Untapped Resources: Utilizing Installer Expertise
"Installers can help you in ways you may have not previously thought about; they’re an invaluable resource for your company."
We all know that we wouldn’t be here without the masterful craftsmanship of our installers – they are a shop’s unsung heroes. But because their work comes at the tail-end of the job, they’re frequently forced to right all of the wrongs that have occurred along the way.
Amazingly, it seems that no matter what we screw up on the front end, the installers can fix it on the back end. Tile too small? They can stretch it. Phone number wrong? They can probably patch the correct number in. Forget to tell the client what time to arrive at the shop, or double-book two wraps? The installers willingly wait around or stay late to get the job done. The list of mishaps the install team is forced to clean up goes on and on.
But all of this is not only is it unfair to the installers, it’s simply bad business. These practices will cause stress – stress that can lead to mistakes and burnout, both damaging to profits. It’s important we realize not only how valuable these men and women are, but also how valuable their input can be.
In the design loop
Let’s begin with the design process: The design team should always get an installer’s opinion. Many times we run into issues during the install that could have easily been avoided if only the sales and design teams had involved the installers before the production began. Or, better yet, before the proof was sent to the client. I’m not saying that it’s absolutely essential to run proofs by the installers before you send them to a client, but if the design requires a potentially challenging install, the designers need to recognize that an installer’s opinion is a must. And, yes, I’m saying this should happen before the rep shows the proofs to the client and the client falls in love with something that will cause everyone issues down the line.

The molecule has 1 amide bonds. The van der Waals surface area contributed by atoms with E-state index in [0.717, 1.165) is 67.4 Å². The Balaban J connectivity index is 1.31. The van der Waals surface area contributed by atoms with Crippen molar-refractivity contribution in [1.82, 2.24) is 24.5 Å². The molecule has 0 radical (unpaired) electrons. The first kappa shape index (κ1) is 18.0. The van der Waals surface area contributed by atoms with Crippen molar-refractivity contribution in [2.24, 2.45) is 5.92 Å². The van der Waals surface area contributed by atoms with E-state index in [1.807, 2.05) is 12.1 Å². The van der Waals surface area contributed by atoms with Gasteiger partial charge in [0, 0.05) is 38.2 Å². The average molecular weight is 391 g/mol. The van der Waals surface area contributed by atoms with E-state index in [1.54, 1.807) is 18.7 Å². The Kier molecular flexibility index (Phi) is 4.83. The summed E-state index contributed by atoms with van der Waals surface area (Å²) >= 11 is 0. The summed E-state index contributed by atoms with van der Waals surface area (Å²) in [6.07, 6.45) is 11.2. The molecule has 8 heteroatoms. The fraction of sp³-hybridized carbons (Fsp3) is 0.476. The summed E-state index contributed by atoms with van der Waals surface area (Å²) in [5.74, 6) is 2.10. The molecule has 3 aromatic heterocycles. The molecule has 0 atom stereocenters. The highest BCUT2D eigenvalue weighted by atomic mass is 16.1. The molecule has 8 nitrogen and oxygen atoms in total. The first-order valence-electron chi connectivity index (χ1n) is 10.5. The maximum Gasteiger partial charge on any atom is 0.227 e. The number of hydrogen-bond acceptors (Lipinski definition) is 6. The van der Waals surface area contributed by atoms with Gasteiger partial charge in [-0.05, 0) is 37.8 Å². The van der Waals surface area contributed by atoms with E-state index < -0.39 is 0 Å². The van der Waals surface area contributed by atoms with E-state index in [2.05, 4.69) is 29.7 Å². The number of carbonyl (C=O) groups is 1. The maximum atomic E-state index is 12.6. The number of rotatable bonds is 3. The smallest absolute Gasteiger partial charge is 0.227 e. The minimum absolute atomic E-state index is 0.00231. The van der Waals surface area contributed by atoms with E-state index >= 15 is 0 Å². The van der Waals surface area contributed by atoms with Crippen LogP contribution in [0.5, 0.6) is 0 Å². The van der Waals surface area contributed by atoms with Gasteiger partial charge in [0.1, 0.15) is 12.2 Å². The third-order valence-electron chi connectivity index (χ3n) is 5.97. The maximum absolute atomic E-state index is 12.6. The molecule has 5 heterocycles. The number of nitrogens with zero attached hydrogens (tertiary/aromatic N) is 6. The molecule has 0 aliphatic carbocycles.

I define a successful job as a job with maximum client satisfaction, high-profits, uncomplicated production, and straightforward installation. To give your shop the likeliest probability for success, consider all aspects of the job before locking down the design. This is especially true when dealing with fleet wraps. If you don’t think about the install far enough in advance, you can end up with a problematic, client-approved design that complicates not just one install, but many – costing your shop time and money, and costing your installers their sanity.
Involve your installers and involve them early. The installer can suggest different courses of action for the design that will save the install team time and hassle on the back end. For instance, the installer can suggest ways to fade a color or suggest lowering a stripe to avoid a complicated door handle, or design the bumper so that the color breaks on the body line. These seemingly simple suggestions can save time, improve the quality of the vehicle wrap, and in turn, make for happier customers and more-profitable jobs.
Installers also have the ability to streamline how the graphics are produced to ensure the most efficient install. Take tiling for example: It’s just as easy to print a vehicle wrap that will result in a complicated install as it is to produce a tiled vehicle wrap that saves a ton of time in the install bay. Consider, for example, tiling options for full-size trucks. Printing the bedside graphic panel in one long horizontal piece saves installers 15 minutes – that’s 30 minutes saved per truck. One hundred trucks later, you’ve saved your shop more than $1000 simply by tiling your truck beds horizontally.